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Performing in a Pandemic: To Be or Not to Be?

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Volunteer writer, Annabel Smith, investigates Corona’s effects on live performance.

Looking at recent news will show the devastating effect the pandemic has had on the entertainment industry. With Rishi Sunak suggesting musicians, actors and artists should look to changing careers, there is little support or advice being given to struggling creatives.

Even Shakespeare’s Globe Theatre which has massive cultural impact and benefits for both the entertainment and tourism sector has been forced to apply for urgent funding to stay afloat. Additionally, the pandemic has wiped out ‘at least £900 million of the £1.1 billion’ which live music specifically would have contributed to the UK economy this year.

As restrictions were slowly lifted over the summer months, performers and musicians have jumped at the chance to get back to performing live. The Loughborough Student Union’s socially distanced Cabaret Night proved a great success, and many performers will be taking a similar route by performing to distanced tables of six. Greater access was given to live theatre over the lockdown period, as the Original Broadway production of Lin-Manuel Miranda’s ‘Hamilton’ was added to streaming services for us to watch in the comfort of our own homes. In terms of UK theatre, The National Theatre’s lockdown scheme ‘NT at Home’ saw live streamed performances of its most critically acclaimed plays, including Jane Eyre, Twelfth Night and A Streetcar Named Desire. The performances managed to reach people from 173 countries who would otherwise not have this opportunity. This scheme gave those living far from London or who had never watched live theatre a chance to experience this from home, and the live performances are even due to be played in cinemas for even more of the public to enjoy.

Live music has also been getting back on its feet following the devastation left by the lockdown. Gorillaz, often named a ‘virtual band’ long before any sign of the pandemic, are debuting their newest project ‘Song Machine’ virtually in December, with three different performances in three different time zones. The midst of the lockdown saw the rise of ‘car park’ concerts as musicians desperately tried to find a way to get around the limit on social interaction. The Chainsmokers jumped on this trend, holding a large concert on Long Island which was criticised for the lack of social distancing due to over 3000 people attending. Similar concerts organised in the UK have often been quickly shut down by police before the events could begin. However, things are looking more hopeful for music venues across the country, as The Jazz Café in Camden reopens. They are playing a wide range of shows such as A Night of Whitney, a celebration of Cuban Independence Day as well as up-and-coming talent such as rapper Osquello and singer Lola Young over the course of the next two months. This renowned venue is operating table service to groups of up to six, and its usual capacity of 440 has been drastically cut to 150 spaced over two floors, likely having a massive effect on the business. However, the amount of sold out shows at this venue highlights just how much the public have missed live music.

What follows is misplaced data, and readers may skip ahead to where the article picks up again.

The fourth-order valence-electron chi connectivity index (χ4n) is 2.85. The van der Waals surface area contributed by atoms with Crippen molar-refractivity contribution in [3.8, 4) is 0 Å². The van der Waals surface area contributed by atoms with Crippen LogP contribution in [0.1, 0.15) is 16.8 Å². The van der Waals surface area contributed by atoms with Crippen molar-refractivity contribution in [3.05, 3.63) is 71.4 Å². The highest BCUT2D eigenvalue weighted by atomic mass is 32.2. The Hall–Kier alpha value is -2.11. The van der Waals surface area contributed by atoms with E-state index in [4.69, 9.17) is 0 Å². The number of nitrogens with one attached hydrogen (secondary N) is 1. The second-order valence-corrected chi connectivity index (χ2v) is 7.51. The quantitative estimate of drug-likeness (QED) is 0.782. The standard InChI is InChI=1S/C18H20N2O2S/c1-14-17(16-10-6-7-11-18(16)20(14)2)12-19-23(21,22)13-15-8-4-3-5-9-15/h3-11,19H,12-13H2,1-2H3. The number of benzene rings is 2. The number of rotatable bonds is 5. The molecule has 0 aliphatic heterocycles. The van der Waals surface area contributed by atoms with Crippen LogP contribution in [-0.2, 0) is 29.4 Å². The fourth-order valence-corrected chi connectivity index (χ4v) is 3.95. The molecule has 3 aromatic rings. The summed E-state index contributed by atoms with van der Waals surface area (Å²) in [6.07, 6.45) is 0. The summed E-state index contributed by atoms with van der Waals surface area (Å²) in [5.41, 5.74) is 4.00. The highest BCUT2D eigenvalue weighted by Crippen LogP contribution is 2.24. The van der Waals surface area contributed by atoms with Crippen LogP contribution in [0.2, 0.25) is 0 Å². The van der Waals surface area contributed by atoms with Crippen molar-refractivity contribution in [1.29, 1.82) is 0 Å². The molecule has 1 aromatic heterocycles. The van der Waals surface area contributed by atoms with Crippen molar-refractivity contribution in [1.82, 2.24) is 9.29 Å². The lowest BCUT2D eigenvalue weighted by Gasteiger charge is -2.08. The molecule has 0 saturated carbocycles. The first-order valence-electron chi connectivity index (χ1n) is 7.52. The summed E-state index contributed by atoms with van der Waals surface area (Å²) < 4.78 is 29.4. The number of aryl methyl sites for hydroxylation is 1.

Due to the nature of how we stream music today, many artists usually to rely on annual tours and festival appearances for their income, and artists who often appear at UK festivals have likely had to face a massive financial loss this summer. Similarly, social distancing makes it almost impossible to get theatres sold out to full capacity, causing jobs for freelance actors to rapidly decline. As the entertainment industry struggles to find new alternatives to work in a post-covid world it is important to remember the great cultural impact of the entertainment sector on our communities. The loss of jobs from this sector unfortunately reduces the chance of educating children through theatre, as well as leaving professionals unemployed and students discouraged from entering this sector. The community aspect of live performance is also ruined due to the pandemic, strangers can no longer join together with shared interests in a safe manner. Many live performances have been delayed until next year, with the hope that by this time Covid will be overcome. It is important that we support whatever new alternative to live performance the entertainment sector throws at us if we really want to preserve this art form for the future in a pandemic-free world.


Header Design by Frankie Stevens – Head of Design

Edited by Sophie Alexander – Entertainment Editor

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Label Entertainment Editor 2020-21

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